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“On the basis of those estimates, three of which (two for REDOX Plant and one PUREX Plant) were considered extreme, distributions of release factors for the two plants were constructed.”: Where are they? Can the reader see them? “For the REDOX Plant, a piecewise uniform distribution, which ranged between 0.0064 and 0.15 and returned a mean of 0.032, was used to estimate monthly releases between 1952 and 1961.”: This does not describe the distribution adequately. “The reduced ranges were chosen because inclusion of the highest values would lead to large overestimates of the 131I releases in many months.” Reduced from what? How is it known this would lead to such large overestimates? “These species would not have been included in the measurements used by Warren (1961).”: Some discussion of the methods is needed so that the reader can understand this. Did Heeb attempt to take these into account? Page 2–29 to page 2–30 The discussion of organic iodide is insufficient. Is it possible to reconstruct the quantities of 131I emitted during the time these measurements were taken (do the data still exist)? Have there been further reports on the phenomenon? Page 2–30 “The effects of elemental iodine deposition in the sampling system were not estimated during the years when the measurements of interest were performed.”: Has anyone examined this problem? Were the people involved then unaware of it? Was it a nonproblem—something that was thought about, investigated, and found to be negligible? If there was deposition, was it later scavenged (to appear, slightly decayed, in the next measurements)? “Limited information suggests that losses of 30–40 percent could have occurred.” What information? How was this estimate obtained? What was the basis for the use of Warren’s estimate over that of Heeb? The later discussion suggests that Warren had access to detailed information that apparently is not now available. Was it available to Heeb? Can it be made available? “the assignment of little 131I activity to the PUREX Plant processing”: Whose assignment? There is no way to tell from the text. “The release estimates cited do not validate the estimates of Warren (1961) for the amount of 131I in the fuel, but they do agree very well with his estimates of releases.”: Whose “release estimates cited”? Or are these the release measurements? “That agreement suggests that Warren had access to both the detailed processing information and effluent release data. The cooling time estimates of Warren (1961) are also more consistent with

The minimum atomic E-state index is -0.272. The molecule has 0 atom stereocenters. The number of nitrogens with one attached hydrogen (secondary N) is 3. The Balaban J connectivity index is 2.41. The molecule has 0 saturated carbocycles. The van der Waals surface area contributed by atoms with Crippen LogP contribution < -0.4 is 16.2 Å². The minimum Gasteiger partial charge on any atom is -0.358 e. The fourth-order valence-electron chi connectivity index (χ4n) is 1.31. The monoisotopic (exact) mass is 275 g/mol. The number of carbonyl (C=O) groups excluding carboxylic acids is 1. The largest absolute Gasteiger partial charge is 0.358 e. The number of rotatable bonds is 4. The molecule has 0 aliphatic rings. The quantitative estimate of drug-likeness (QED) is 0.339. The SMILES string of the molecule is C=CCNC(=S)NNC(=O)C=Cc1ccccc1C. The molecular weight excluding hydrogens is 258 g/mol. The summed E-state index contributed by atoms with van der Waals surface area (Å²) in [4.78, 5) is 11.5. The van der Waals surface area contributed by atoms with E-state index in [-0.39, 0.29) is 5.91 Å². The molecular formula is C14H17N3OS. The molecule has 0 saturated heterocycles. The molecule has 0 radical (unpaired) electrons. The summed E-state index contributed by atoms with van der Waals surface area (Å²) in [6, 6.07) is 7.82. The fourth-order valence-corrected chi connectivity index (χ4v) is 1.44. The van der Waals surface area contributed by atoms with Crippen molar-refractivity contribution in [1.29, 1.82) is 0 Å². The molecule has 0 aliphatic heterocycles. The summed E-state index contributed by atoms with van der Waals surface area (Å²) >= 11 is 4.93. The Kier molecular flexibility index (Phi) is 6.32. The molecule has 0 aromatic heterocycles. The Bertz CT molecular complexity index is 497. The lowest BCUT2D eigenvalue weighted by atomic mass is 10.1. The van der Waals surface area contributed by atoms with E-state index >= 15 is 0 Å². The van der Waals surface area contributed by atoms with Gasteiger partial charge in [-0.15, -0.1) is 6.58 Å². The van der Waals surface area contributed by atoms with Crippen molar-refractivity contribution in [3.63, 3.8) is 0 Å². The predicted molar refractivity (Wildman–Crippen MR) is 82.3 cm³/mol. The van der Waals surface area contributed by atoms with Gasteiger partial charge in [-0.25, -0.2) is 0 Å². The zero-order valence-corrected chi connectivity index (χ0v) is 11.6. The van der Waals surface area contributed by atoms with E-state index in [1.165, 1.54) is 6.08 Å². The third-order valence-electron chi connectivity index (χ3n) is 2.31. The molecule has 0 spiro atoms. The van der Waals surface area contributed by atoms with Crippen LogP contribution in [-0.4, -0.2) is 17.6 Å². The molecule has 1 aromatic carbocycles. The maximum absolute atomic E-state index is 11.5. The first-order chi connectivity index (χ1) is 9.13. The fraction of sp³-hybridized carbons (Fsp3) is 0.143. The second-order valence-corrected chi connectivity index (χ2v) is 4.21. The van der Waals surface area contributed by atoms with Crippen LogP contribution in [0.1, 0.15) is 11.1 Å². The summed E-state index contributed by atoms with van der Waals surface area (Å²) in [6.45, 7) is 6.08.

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the release data.”: But it has just been stated that Warren apparently gets the 131I in the fuel wrong. If that is not what has just been stated, the previous statement is extremely confusing. “In contrast, comparison of the predicted total releases for 1959–1960 with measurements (Junkins et al. 1960, Foster and Nelson 1961) shows that the observations, with revisions for sampling losses, lie within the range of estimated releases.”: Where do we see this agreement? What “revisions for sampling losses” were applied here? Page 2–30 to page 2–31 It is not clear from the text whose calculations are referred to for Figure 2-11. Were these calculations performed by Heeb, by Warren, or by RAC? Whose “predicted values” are substantially exceeded by the measurements? [Mr. Voillequé clarified at the first committee meeting that these were RAC’s predicted values.] The distribution in Figure 2–11 suggests that these are the calculations of RAC. The committee tried the effect of imposing a reasonable distribution assumption on the range of decay times (uniform distribution with some common minimum) and found that the discrepancies largely go away: there is at most only a 100-fold difference between max and min. Was there a measurement covering month 168, the month with minimal processing? What periods did the measurements cover? Was there a measurement covering February 1959, the month with minimum estimated emissions? “Releases in late 1960 appear to be residuals from earlier processing and that may be true for early 1959 as well.”: Would a better model for 131I emissions include a lagged, decayed version of the previous month, supplemented with known special emission episodes? Page 2–31, Figure 2–11 Do the measurements shown represent all available measurements? Are these Junkins et al. (1960) and Foster and Nelson (1961), or are there others? What “estimated corrections for sampling losses” were applied to the measurements in Figure 2–11? Why does Figure 2–11 show estimates only every 6 months? Are these 6-monthly averages or individual months every 6 months? What happened between them? Comments on Section 3 (Dose Calculation Methods) Page 3–5 The wind speed, u, varies with height above ground. The height that is considered should be specified. The effective release height, h, is not explicitly considered in Equation 3.2.1–1.